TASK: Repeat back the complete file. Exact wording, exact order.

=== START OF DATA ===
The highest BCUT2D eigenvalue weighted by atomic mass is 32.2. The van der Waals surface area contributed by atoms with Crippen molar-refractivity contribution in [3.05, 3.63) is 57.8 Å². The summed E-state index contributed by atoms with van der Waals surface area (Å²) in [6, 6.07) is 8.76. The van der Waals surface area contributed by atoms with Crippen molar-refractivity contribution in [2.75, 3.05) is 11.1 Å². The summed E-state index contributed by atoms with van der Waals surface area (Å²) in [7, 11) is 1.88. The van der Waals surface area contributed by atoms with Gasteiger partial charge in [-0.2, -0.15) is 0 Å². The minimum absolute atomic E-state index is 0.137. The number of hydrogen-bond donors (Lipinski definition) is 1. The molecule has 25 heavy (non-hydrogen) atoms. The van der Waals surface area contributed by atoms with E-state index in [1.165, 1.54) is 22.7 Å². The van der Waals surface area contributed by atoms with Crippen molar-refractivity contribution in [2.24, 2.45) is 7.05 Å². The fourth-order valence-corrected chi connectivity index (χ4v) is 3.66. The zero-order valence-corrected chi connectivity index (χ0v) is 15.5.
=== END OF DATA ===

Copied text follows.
The highest BCUT2D eigenvalue weighted by atomic mass is 32.2. The van der Waals surface area contributed by atoms with Crippen molar-refractivity contribution in [3.05, 3.63) is 57.8 Å². The summed E-state index contributed by atoms with van der Waals surface area (Å²) in [6, 6.07) is 8.76. The van der Waals surface area contributed by atoms with Crippen molar-refractivity contribution in [2.75, 3.05) is 11.1 Å². The summed E-state index contributed by atoms with van der Waals surface area (Å²) in [7, 11) is 1.88. The van der Waals surface area contributed by atoms with Gasteiger partial charge in [-0.2, -0.15) is 0 Å². The minimum absolute atomic E-state index is 0.137. The number of hydrogen-bond donors (Lipinski definition) is 1. The molecule has 25 heavy (non-hydrogen) atoms. The van der Waals surface area contributed by atoms with E-state index in [1.165, 1.54) is 22.7 Å². The van der Waals surface area contributed by atoms with Crippen molar-refractivity contribution in [2.24, 2.45) is 7.05 Å². The fourth-order valence-corrected chi connectivity index (χ4v) is 3.66. The zero-order valence-corrected chi connectivity index (χ0v) is 15.5.